Article by: Ryan J. King, Esq.
Even before the COVID-19 pandemic, the popularity of telemedicine was exploding. In 2019, Healthcare Finance reported that the telemedicine sector was worth an estimated $38.3 billion in 2018 and that this value was expected to increase to $130.5 billion by 2025. The pandemic kicked this growth into high gear, as access to telemedicine became essential for patients for whom it was unsafe to visit their providers in person.
“Telemedicine” describes a broad range of technologies utilized to provide remote health care services to patients who might not otherwise have ready access to physicians, specialists, urgent care facilities, or hospitals. The terms “e-health” and “telehealth” are commonly used as well—often interchangeably—although there are technically differences between these three sectors.
A key aspect of telemedicine’s appeal is the fact that it offers benefits to both patients and providers. It gives patients more flexibility and more choice while affording providers more opportunities to provide (and bill for) care. But, with these opportunities come challenges, and healthcare providers must address these challenges head-on in order to avoid violating the law.
Understanding the Law on Telemedicine in Pennsylvania
As a starting point, in Pennsylvania, there is currently no law that prohibits the practice of telemedicine (nor do we anticipate any such law being enacted). When the practice of telemedicine was first introduced, all a provider needed to see patients remotely was a license to practice medicine in the Commonwealth.
However, in March 2020, Governor Wolf granted the Department of Health the authority to allow out-of-state health care providers to treat Pennsylvania residents using telemedicine as warranted in response to the COVID-19 pandemic. In response, the Department of Health authorized the following out-of-state providers to provide telemedicine services to patients in Pennsylvania: chiropractors, dentists, medical doctors, registered nurses, optometrists, pharmacists, podiatrists, psychologists, nursing home administrators, occupational therapists, physical therapists, speech-language therapists, social workers, marriage and family therapists, professional counselors, and veterinarians. In order to provide telemedicine services to patients in Pennsylvania, the Department of Health established a requirement for these providers to be licensed and in good standing in their respective states, and to provide their license information to the corresponding professional board in Pennsylvania.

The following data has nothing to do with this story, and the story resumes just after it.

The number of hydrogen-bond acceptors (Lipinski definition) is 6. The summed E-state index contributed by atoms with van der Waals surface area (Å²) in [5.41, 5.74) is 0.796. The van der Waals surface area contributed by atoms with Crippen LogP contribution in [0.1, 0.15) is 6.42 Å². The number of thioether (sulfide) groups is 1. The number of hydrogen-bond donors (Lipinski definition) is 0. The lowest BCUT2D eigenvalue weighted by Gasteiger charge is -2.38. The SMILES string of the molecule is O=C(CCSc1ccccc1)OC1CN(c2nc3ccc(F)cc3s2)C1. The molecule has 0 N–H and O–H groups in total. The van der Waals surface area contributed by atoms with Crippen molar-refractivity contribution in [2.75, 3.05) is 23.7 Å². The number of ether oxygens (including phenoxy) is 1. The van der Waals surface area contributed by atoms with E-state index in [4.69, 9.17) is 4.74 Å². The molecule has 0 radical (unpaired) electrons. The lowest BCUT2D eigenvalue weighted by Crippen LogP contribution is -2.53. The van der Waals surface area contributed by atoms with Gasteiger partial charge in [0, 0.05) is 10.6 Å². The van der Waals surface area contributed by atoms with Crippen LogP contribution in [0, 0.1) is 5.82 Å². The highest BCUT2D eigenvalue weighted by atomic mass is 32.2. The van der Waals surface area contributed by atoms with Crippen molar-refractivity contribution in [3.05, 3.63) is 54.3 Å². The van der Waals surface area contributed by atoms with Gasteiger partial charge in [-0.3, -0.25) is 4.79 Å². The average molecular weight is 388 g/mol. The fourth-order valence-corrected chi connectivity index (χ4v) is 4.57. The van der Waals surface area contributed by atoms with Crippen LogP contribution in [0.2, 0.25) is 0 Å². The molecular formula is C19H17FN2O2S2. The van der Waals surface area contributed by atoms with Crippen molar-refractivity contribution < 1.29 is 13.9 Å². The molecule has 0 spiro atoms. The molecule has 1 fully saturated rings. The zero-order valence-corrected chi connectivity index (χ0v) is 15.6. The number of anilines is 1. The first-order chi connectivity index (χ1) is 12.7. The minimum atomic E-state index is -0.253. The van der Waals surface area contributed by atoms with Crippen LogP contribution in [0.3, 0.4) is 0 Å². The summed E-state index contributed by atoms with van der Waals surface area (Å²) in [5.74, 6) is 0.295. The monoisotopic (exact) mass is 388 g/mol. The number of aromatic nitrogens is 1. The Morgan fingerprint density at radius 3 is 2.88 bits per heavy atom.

The Pennsylvania legislature has enacted a parity law and adopted the Interstate Medical Licensure Compact, both of which will pave the way for permanent increased access to telemedicine in the Commonwealth. But, while both legislative initiatives have passed, their implementation remains in process.
Legal Challenges Facing Telemedicine Providers in Pennsylvania
One of the most significant legal challenges facing providers seeking to provide telemedicine services to Pennsylvania residents is the limited availability of Medicare coverage. Currently, coverage for most telehealth services is restricted to patients in rural areas and specific settings in hospitals and physicians’ offices. As a result, practitioners must be extremely careful to avoid improperly billing Medicare—which can potentially lead to civil or criminal enforcement action under the False Claims Act and other federal laws.
Other challenges facing telemedicine practitioners in Pennsylvania include:
- Medical malpractice claims (in particular, claims related to misdiagnosis or failure to diagnose due to insufficient examination)
- Privacy and security compliance under the Health Insurance Portability and Accountability Act (HIPAA)
- Licensing, credentialing, and privileging issues
- Online prescribing compliance
- Compliance with the Emergency Medical Treatment and Active Labor Act (EMTALA)
As telemedicine continues to play a larger role in the U.S. health care system, compliance is taking center stage at the state and federal levels. Providers that fail to address their compliance obligations will face significant risks—including the risk of civil or criminal enforcement action.